Understanding juvenile salmon passage at newly created breaches in two major barriers in the Fraser River estuary, BC.

Estuaries are crucial stopover areas for juvenile salmon during outmigration and especially for Chinook salmon who can reside in this habitat for over a month. Many populations of Chinook salmon from the Pacific Northwest are threatened and endangered making conservation important for this species. Currently, managers are investing significant public funds in estuary restoration and understanding the effectiveness of these investments is crucial to recovery of many salmon populations. This research will provide a greater understanding of the benefit of two large projects to restore connectivity in the Fraser estuary, BC, and area highly impacted by anthropogenic barriers. This research will monitor juvenile salmon use of newly created breaches in two large jetties including measuring rates of passage at breach sites as well as investigating local changes in juvenile salmon habitat use. This information will help government managers and NGO’s in there future efforts to restore salmon populations in this region.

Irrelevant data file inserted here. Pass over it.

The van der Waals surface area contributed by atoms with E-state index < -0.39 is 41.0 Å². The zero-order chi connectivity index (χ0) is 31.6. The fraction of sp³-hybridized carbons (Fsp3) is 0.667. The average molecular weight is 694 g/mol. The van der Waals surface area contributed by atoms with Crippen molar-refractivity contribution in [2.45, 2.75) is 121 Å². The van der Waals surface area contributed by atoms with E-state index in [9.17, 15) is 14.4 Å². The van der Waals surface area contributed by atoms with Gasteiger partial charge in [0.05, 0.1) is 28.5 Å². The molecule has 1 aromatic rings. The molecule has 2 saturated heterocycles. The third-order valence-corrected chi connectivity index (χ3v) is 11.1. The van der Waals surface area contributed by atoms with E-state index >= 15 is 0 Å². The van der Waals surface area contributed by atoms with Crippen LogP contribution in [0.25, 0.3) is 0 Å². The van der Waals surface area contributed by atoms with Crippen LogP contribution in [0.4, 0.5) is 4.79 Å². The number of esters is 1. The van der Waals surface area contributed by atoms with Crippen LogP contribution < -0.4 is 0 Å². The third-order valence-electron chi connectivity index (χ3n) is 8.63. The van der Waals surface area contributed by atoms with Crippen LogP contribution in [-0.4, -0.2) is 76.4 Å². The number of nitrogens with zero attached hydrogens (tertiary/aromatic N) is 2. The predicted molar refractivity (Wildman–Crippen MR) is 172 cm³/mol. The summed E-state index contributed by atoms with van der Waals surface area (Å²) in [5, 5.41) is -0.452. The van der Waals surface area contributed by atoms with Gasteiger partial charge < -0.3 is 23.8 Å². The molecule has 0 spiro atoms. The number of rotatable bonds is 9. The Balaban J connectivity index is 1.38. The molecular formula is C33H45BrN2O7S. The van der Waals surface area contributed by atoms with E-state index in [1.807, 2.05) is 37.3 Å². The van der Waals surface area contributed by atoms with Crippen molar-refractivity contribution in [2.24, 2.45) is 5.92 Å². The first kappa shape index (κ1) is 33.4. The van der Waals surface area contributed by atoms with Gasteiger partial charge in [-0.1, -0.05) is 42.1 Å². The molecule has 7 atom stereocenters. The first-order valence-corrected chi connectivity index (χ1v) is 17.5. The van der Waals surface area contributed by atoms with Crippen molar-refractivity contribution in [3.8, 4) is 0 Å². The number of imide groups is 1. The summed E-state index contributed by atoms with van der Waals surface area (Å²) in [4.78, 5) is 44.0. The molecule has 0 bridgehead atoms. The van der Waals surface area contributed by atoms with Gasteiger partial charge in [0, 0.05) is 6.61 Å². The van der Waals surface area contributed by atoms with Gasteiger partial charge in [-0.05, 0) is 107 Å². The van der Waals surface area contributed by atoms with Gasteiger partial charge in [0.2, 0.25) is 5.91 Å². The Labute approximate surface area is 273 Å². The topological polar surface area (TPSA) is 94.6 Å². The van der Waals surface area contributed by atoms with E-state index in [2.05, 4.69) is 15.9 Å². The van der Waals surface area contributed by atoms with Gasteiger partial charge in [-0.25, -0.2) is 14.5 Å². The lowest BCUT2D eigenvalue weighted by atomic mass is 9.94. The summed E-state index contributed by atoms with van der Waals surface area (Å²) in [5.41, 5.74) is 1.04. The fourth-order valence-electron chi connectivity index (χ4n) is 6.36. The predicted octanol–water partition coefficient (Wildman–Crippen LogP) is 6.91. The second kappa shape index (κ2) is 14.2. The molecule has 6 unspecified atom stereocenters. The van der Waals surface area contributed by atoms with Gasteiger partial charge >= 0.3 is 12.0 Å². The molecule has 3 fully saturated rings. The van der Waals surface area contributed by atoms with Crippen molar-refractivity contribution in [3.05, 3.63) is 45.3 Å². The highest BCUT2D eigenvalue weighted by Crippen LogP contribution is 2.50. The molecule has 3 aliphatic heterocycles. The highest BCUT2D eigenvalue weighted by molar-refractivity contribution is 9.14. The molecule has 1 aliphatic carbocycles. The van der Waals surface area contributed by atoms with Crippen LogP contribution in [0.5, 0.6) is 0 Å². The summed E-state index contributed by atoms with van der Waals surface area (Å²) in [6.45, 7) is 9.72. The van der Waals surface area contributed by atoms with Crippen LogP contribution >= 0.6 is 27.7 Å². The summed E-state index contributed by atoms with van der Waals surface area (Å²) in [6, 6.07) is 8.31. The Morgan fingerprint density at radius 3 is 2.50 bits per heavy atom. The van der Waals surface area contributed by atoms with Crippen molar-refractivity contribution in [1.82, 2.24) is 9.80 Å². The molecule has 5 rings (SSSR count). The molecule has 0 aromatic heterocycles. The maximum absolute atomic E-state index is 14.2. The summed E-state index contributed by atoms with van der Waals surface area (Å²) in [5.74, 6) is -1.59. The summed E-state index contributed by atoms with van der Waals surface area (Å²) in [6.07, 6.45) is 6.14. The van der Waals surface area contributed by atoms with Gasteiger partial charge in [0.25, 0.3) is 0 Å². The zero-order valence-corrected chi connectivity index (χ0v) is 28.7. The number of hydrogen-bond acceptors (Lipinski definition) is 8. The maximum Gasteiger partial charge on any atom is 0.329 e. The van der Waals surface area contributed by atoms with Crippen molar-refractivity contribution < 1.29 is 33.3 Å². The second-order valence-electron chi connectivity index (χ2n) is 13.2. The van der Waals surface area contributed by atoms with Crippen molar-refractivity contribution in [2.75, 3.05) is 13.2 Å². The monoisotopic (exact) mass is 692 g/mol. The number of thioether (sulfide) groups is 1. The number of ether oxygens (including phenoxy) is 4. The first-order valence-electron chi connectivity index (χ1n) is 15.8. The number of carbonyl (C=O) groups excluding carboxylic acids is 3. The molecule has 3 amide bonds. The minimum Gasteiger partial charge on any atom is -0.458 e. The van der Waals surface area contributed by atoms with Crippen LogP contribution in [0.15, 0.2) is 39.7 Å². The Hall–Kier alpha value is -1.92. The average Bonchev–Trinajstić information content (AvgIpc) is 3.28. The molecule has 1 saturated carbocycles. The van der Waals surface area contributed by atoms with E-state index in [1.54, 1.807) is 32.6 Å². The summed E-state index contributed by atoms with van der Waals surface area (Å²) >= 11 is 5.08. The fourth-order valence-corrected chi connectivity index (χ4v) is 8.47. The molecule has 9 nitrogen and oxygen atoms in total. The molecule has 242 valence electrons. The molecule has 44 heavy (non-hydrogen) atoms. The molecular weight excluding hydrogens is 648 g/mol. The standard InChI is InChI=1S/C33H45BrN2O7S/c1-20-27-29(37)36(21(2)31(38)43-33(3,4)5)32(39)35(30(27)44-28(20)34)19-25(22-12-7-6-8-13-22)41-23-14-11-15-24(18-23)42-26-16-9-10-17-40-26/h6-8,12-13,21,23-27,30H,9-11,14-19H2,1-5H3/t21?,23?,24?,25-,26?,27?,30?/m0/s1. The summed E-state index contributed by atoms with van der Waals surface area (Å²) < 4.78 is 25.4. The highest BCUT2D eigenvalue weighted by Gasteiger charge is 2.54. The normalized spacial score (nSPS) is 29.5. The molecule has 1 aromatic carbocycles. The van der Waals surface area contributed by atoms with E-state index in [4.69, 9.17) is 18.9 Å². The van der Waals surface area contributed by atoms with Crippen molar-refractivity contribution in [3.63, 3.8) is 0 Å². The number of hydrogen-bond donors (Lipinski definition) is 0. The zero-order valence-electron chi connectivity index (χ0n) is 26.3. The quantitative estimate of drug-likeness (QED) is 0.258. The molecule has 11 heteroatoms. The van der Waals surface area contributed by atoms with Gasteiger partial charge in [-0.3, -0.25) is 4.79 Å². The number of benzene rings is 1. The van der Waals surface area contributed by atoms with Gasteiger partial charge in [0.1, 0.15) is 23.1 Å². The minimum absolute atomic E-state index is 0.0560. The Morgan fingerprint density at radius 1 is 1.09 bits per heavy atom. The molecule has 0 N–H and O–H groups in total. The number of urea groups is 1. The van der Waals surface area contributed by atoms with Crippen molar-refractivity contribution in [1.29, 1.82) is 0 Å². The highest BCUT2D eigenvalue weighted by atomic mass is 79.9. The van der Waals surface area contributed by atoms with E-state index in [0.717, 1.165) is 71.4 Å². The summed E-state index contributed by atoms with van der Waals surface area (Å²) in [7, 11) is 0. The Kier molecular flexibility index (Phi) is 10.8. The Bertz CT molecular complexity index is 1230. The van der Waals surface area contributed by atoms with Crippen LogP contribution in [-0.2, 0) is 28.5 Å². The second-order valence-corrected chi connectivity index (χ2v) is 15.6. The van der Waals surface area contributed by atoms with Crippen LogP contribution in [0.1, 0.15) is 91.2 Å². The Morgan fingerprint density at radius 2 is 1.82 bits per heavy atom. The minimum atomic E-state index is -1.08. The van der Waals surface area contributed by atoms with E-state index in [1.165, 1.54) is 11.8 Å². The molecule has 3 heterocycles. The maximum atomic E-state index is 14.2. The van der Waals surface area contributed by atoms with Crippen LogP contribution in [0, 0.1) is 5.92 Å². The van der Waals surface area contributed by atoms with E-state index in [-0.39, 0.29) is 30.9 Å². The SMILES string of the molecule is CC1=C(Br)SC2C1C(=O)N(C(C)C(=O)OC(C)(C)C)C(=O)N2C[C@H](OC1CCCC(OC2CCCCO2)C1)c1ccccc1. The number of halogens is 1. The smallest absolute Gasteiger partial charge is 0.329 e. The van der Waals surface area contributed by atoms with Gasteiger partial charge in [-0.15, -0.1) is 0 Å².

Intern: 
David Scott
Faculty Supervisor: 
Scott Hinch
Province: 
British Columbia
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